Retail sales rose .1% in January to $416.6 billion. This was a healthy 4.4% gain over last year. The biggest contributor ($70.9 billion) continues to be auto sales, a 9.4% increase. Another strong contributor ($39 billion) is online sales, up 15.7% from January 2012.
Auto sales benefited from record-low interest rates, as did furniture stores, which 3.2% over last year. However, this only contributed $8 billion to total U.S. retail sales.
Nearly all other retail categories had stronger sales this January than last. Here's a summary, from most gain to least:
- Sporting goods and hobby stores -- 7%.
- Clothing stores -- 4.4%.
- Restaurants and bars -- 6.5%.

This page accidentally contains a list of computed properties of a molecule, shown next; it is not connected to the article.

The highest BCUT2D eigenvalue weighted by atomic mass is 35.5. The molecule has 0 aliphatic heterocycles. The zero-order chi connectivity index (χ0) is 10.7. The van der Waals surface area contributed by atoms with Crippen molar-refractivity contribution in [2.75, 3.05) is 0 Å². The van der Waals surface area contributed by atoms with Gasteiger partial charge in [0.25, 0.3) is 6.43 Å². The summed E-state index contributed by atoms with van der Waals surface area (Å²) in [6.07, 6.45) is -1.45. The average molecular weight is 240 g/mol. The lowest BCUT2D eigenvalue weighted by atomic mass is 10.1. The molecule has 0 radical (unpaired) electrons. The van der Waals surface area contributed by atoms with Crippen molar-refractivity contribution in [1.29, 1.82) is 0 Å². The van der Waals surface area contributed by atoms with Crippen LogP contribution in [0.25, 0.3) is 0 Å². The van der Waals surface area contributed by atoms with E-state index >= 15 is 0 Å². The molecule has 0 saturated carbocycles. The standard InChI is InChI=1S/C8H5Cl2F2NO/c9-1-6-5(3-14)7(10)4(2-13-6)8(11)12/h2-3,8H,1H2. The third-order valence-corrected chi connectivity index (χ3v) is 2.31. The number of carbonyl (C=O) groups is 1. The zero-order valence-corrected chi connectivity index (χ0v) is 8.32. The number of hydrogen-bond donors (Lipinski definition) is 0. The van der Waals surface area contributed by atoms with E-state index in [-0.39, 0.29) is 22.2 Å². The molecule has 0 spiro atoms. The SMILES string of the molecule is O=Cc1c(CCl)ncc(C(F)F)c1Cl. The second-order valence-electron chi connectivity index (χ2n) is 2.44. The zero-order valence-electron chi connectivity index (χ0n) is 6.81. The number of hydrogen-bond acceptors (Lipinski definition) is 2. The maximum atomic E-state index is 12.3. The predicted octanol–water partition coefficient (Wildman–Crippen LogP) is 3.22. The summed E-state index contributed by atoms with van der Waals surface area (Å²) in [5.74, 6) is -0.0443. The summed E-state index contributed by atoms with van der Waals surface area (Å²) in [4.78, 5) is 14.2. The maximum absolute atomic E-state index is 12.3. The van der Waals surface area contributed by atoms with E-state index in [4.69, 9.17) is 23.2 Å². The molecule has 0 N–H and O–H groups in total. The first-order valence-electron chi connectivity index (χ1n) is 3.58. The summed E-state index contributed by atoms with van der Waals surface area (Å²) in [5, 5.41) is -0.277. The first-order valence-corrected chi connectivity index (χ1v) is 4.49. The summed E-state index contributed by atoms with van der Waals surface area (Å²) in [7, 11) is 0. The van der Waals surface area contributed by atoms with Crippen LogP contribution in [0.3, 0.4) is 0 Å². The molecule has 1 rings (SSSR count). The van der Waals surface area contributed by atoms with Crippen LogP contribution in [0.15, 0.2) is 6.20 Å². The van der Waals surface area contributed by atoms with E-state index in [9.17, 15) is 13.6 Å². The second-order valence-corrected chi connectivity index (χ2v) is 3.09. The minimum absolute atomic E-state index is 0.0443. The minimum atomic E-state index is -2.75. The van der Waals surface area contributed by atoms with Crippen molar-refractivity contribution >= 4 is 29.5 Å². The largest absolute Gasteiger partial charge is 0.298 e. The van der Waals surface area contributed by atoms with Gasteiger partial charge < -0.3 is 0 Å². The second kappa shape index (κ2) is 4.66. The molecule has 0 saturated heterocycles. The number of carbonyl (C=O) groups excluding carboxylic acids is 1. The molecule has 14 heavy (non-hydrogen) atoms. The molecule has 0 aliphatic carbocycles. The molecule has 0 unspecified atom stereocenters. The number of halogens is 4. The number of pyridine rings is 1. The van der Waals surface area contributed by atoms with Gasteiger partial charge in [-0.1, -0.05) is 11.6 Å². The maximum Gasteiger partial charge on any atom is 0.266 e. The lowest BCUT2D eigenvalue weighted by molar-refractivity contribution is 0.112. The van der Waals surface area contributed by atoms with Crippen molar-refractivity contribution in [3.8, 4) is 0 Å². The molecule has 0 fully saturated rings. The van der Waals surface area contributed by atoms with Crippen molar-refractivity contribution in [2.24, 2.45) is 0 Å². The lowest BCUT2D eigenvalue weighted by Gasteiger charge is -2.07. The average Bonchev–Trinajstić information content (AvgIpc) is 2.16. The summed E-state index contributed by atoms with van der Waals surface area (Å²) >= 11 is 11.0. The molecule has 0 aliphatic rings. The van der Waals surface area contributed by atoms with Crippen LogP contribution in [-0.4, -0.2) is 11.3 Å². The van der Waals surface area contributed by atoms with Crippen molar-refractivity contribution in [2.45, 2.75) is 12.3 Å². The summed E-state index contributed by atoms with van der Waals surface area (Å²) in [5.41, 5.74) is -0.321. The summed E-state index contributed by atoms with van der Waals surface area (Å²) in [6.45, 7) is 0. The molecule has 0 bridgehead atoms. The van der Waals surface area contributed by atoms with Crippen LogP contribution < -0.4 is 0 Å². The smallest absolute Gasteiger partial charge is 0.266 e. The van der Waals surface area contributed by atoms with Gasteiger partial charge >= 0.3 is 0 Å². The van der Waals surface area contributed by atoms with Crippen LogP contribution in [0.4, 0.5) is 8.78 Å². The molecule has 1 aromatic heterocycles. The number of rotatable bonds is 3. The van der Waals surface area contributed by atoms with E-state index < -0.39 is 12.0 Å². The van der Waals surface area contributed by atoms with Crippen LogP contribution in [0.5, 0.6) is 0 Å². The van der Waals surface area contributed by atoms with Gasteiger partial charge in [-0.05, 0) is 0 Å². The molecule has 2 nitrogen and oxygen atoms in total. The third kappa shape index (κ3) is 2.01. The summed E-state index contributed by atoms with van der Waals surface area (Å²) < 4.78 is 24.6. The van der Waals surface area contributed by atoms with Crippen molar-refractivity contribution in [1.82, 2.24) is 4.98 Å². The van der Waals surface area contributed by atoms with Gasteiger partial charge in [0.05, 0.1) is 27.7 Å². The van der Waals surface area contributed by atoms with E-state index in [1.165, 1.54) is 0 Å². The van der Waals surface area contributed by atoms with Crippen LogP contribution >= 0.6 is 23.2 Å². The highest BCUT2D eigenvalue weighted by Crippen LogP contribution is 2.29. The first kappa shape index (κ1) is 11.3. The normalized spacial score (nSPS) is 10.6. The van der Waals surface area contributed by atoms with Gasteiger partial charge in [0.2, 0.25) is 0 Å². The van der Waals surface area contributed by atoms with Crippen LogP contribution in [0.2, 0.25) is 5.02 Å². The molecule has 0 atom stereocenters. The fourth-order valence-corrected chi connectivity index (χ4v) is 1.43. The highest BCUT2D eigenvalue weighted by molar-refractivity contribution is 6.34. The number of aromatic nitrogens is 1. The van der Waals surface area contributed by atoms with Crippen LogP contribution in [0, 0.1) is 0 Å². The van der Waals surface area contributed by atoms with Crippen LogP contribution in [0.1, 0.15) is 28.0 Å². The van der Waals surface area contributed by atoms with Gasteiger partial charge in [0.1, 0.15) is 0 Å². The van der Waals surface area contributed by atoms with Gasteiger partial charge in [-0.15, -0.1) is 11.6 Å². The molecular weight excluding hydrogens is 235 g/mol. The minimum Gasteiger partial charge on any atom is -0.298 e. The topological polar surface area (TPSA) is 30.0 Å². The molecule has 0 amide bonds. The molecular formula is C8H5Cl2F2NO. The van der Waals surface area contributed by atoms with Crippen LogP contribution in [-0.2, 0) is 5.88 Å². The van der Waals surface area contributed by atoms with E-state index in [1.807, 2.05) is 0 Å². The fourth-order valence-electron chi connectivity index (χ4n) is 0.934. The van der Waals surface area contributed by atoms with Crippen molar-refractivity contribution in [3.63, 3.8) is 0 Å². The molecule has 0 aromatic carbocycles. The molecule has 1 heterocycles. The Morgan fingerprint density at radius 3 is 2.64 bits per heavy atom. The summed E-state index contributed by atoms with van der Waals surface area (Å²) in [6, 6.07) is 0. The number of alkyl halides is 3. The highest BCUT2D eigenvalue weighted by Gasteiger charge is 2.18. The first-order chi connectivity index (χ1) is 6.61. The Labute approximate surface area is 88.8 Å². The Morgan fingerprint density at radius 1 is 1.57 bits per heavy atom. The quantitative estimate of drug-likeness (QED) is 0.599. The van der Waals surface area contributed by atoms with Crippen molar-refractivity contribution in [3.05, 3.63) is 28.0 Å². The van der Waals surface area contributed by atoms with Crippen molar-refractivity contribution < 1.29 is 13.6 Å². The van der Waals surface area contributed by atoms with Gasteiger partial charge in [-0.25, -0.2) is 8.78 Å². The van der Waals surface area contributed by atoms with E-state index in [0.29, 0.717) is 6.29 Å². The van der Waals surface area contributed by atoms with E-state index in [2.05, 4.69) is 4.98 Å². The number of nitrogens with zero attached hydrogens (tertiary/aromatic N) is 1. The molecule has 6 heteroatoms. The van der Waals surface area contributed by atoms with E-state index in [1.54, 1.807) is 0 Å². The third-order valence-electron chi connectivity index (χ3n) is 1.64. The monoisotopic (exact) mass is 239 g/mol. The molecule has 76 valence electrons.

- Grocery stores -- 2.9%
- Electronics and appliance stores -- 1.3%.
- Gas stations -- .8%
Only two sectors did poorly. Health and personal care stores were down .9%. Department stores continued their declining trend, losing .6% in business. These could have also been because of sales and lower prices. The Commerce Department's survey reports total sales, so the effects of inflation or, in this case deflation, will show up in the retail report. (Source: U.S. Commerce Dept, U.S. Retail Sales February 13, 2013)
What It Means to You
Department stores are still having trouble competing against the low prices of discounters, the customer service of specialty stores and the convenience of online shopping. Therefore, take advantage of department stores' demise by shopping their sales which can sometimes be 70% off. The Fed's quantitative easing program will continue to benefit auto, furniture and electronics shoppers by keeping interest rates low for this year. As the economy continues to improve, interest rates will rise probably by next year. Therefore, take advantage of these rates now while you can.